ADM systems that are based on biometric technologies, including facial recognition, pose a particular, serious threat to the public interest and fundamental rights as they clear the path to indiscriminate mass surveillance. In a draft of the Commission’s White Paper on AI, authors considered prohibiting the “use of facial recognition technology by private or public actors in public spaces […] for a definite period (e.g. 3–5 years) during which a sound methodology for assessing the impacts of this technology and possible risk management measures could be identified and developed.” We regret that this idea was dropped from the final version and support European Digital Rights’ (EDRi) call on the European Commission and the EU Member States to comprehensively stop all biometric processing in public spaces that could amount to mass surveillance11 and demand that the Commission’s AI strategy clearly and uncompromisingly bans such ADM systems and other applications from the outset.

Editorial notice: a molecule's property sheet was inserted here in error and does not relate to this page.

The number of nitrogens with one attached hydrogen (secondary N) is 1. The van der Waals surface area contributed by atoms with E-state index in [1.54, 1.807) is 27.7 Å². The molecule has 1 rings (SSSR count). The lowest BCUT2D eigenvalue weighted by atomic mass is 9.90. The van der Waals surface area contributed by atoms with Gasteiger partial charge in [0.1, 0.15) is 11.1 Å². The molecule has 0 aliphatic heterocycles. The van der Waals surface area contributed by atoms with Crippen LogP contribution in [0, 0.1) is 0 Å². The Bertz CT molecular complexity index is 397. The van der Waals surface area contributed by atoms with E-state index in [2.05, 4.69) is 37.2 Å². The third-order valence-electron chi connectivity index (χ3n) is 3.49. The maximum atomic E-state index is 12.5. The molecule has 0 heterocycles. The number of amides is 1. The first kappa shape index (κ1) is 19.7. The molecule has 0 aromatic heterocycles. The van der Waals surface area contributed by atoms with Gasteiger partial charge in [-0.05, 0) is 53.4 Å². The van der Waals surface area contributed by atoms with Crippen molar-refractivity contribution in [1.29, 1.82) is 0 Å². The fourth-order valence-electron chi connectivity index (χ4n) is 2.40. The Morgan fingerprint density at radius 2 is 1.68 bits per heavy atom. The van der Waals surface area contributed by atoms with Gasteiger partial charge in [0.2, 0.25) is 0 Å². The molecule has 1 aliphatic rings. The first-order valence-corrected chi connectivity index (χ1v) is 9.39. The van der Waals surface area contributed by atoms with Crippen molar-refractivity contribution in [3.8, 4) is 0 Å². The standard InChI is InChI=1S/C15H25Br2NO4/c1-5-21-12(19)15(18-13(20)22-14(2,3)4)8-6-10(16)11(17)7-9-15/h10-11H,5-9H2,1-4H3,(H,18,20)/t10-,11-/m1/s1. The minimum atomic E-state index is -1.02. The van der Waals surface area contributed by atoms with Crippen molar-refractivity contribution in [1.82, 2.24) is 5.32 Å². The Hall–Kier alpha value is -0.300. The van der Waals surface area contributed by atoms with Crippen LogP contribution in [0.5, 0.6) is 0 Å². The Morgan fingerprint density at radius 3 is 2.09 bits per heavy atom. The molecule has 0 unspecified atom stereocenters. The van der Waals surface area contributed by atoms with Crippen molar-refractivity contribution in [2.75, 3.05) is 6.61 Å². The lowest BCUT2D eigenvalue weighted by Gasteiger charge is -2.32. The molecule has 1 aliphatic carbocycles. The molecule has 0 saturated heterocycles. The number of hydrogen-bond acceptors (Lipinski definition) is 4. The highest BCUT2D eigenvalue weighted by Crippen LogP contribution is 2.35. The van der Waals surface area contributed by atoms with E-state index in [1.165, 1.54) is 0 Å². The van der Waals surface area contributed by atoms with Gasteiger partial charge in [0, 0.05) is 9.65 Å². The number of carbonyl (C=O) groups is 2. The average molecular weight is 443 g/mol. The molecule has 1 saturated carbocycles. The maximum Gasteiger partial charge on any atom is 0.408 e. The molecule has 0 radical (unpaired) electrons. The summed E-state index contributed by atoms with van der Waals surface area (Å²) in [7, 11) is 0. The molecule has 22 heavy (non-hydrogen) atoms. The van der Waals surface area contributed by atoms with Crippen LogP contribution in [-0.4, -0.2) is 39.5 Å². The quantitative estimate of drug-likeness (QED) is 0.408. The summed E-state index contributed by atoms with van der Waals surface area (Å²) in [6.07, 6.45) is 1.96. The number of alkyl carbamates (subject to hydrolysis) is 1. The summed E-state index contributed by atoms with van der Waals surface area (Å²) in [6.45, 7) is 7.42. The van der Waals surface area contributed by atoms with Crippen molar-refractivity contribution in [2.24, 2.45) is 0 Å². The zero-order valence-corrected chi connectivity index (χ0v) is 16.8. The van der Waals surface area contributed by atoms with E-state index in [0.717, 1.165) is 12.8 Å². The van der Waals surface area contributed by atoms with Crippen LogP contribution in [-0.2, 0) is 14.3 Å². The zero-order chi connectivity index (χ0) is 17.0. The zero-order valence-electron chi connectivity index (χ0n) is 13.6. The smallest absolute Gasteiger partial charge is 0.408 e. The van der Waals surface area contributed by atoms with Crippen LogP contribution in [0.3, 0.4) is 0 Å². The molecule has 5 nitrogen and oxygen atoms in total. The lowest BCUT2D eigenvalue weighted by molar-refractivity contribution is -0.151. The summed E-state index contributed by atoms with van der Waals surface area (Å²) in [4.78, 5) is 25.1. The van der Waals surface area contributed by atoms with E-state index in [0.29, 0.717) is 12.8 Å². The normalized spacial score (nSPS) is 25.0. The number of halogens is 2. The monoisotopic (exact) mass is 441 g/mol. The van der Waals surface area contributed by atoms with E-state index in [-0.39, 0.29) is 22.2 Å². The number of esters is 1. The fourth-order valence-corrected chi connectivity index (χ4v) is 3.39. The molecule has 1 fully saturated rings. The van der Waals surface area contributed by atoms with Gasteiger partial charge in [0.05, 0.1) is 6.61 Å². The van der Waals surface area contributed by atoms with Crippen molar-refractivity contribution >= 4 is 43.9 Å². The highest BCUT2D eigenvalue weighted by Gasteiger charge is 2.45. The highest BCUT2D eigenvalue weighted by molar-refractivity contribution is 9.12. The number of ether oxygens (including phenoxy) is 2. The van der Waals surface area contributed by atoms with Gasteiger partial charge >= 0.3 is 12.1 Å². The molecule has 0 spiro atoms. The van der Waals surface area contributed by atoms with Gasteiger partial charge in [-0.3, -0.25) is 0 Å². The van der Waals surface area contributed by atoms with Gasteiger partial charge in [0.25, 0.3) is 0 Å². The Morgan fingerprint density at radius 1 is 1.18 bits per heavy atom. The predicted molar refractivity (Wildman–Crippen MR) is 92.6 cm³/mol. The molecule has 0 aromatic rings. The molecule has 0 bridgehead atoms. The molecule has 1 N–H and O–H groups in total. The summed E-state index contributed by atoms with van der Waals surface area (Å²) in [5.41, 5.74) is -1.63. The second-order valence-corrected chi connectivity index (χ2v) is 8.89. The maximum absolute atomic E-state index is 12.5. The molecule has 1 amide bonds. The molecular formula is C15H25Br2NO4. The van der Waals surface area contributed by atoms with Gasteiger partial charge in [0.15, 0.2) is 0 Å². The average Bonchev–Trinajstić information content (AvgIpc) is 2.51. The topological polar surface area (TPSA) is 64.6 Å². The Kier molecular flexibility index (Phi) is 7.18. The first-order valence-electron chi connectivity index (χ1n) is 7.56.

[1] We define algorithmic decision-making systems (ADMS) to encompass
– the design procedures to gather data,
– the collection of data,
– the development of algorithms to analyse the data,
– the interpretation of the results of this analysis based on a human-defined interpretation model, and
– to act automatically based on the interpretation as determined in a human-defined decision making model.